This morning Andrew Leigh sent out this tweet:
— Andrew Leigh (@ALeighMP) April 2, 2017
Importantly his tweet included this table.
Look at the explanation of the effective tax rate:
The effective corporate tax rate is the percentage of income from a marginal investment—that is, an investment that pays just enough to make the investment worthwhile—that must be paid in corporate income taxes.
The reported figure for Australia is 10.4%.
I immediately thought that is wrong. Until very recently Australia had a flat company tax rate. One of the advantages of a flat tax is that the statutory rate and the marginal rate are equal. The CBO analysis mostly applies to the 2012 calendar year. In that year the “effective corporate tax rate” – as they describe it – would have been 30% in Australia (for Australian taxpayers).
So I was sufficiently interested to have a look at the CBO analysis.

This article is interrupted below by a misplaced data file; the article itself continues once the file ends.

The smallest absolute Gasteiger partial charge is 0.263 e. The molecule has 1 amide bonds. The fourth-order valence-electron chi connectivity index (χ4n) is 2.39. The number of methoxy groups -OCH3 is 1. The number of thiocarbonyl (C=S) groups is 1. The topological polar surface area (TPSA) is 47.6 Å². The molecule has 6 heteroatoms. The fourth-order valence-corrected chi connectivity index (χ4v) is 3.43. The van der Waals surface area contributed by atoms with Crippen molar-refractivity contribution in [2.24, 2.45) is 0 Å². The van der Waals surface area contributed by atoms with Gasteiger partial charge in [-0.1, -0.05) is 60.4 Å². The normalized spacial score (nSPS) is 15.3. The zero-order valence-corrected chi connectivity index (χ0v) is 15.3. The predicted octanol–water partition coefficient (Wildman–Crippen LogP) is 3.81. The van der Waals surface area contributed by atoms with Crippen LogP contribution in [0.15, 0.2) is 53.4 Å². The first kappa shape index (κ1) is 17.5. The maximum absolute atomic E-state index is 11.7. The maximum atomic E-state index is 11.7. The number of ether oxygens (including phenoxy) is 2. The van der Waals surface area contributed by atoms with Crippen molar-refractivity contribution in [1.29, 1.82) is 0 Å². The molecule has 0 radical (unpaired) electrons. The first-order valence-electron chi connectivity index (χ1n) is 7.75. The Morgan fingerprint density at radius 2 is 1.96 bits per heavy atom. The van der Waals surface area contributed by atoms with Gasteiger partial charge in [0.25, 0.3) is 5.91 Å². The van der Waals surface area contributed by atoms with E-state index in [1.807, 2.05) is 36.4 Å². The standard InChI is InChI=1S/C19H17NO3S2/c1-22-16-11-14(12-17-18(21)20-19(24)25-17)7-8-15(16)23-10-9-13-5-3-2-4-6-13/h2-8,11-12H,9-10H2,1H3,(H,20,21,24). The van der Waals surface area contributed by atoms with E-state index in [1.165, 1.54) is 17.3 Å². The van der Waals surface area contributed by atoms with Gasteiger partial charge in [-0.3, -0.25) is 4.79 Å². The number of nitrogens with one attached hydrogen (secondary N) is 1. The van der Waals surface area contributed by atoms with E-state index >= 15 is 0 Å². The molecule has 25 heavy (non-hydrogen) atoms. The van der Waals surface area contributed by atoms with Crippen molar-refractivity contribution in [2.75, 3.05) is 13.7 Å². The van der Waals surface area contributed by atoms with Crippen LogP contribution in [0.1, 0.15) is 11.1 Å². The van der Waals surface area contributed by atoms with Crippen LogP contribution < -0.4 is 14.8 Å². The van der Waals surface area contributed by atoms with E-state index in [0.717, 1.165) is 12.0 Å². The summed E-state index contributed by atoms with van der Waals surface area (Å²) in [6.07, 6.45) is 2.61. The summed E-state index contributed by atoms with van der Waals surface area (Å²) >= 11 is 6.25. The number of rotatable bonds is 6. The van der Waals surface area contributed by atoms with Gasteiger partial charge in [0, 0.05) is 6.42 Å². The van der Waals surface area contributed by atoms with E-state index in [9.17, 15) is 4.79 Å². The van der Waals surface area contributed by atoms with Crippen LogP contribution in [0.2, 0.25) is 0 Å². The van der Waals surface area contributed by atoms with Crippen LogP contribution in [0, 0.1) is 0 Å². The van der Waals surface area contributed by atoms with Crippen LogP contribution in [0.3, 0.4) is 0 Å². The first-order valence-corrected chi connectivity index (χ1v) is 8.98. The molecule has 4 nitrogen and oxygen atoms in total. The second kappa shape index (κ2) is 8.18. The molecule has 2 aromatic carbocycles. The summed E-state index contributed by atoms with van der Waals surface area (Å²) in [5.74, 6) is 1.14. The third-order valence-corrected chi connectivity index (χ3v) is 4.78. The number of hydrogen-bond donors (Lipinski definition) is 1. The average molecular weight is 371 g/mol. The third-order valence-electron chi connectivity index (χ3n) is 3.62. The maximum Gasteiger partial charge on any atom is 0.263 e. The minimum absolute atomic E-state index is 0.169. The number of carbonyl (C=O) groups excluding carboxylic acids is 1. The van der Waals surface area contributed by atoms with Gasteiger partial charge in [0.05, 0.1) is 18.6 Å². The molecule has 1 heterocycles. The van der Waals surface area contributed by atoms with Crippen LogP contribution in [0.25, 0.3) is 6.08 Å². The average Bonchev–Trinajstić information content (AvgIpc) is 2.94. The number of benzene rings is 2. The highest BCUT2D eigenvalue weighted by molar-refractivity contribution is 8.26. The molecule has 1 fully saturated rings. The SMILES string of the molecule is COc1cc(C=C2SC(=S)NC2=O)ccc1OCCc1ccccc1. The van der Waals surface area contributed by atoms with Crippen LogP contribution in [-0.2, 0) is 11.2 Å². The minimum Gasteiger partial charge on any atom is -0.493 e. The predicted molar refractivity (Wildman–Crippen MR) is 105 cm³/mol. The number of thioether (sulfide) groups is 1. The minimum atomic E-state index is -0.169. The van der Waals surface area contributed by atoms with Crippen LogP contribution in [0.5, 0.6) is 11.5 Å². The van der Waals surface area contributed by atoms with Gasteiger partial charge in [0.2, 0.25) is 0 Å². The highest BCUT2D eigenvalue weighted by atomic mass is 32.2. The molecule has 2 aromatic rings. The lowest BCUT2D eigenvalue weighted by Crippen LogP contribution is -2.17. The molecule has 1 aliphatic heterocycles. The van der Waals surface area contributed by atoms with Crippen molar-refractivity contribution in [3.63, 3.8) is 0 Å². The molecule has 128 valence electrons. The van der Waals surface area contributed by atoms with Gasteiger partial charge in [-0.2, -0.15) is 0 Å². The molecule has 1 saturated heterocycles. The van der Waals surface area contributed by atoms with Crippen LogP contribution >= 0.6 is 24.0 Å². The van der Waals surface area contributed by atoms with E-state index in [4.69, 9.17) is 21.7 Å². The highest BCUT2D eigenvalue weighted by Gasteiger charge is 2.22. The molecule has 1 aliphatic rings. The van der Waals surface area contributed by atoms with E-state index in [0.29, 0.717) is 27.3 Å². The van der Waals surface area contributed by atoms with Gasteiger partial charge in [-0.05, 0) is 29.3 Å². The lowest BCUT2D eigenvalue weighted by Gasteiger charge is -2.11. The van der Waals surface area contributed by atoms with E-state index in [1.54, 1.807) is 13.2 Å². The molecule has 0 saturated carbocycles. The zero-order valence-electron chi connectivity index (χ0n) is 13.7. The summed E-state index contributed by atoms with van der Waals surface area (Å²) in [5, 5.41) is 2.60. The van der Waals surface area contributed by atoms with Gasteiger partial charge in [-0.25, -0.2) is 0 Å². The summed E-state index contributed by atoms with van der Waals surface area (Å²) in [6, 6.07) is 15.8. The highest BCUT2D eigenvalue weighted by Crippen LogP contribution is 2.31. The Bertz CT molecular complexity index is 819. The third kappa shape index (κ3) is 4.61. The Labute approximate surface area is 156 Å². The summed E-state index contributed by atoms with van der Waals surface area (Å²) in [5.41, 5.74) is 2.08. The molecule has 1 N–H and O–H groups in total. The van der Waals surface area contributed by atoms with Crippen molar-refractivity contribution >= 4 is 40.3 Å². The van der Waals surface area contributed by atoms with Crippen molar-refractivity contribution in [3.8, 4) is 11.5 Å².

When looking at studies like this it is always important to look at the question being asked. I can think of no reason why the CBO would be generally interested in Australian (or G20) tax rates. The World Bank, or IMF, or OECD, would be interested but the CBO is a branch of the US Congress and would mostly be interested in US affairs.
So what is the CBO doing?
In this report, CBO compares average corporate tax rates for U.S.-owned foreign companies with the rates faced by foreign-owned companies incorporated in the United States.
So the analysis is all about US taxpayers – not Australian taxpayers (or G20 taxpayers for that matter).
What the analysis does show is that Australia is tax advantaged for US taxpayers compared to many other locations for US investment.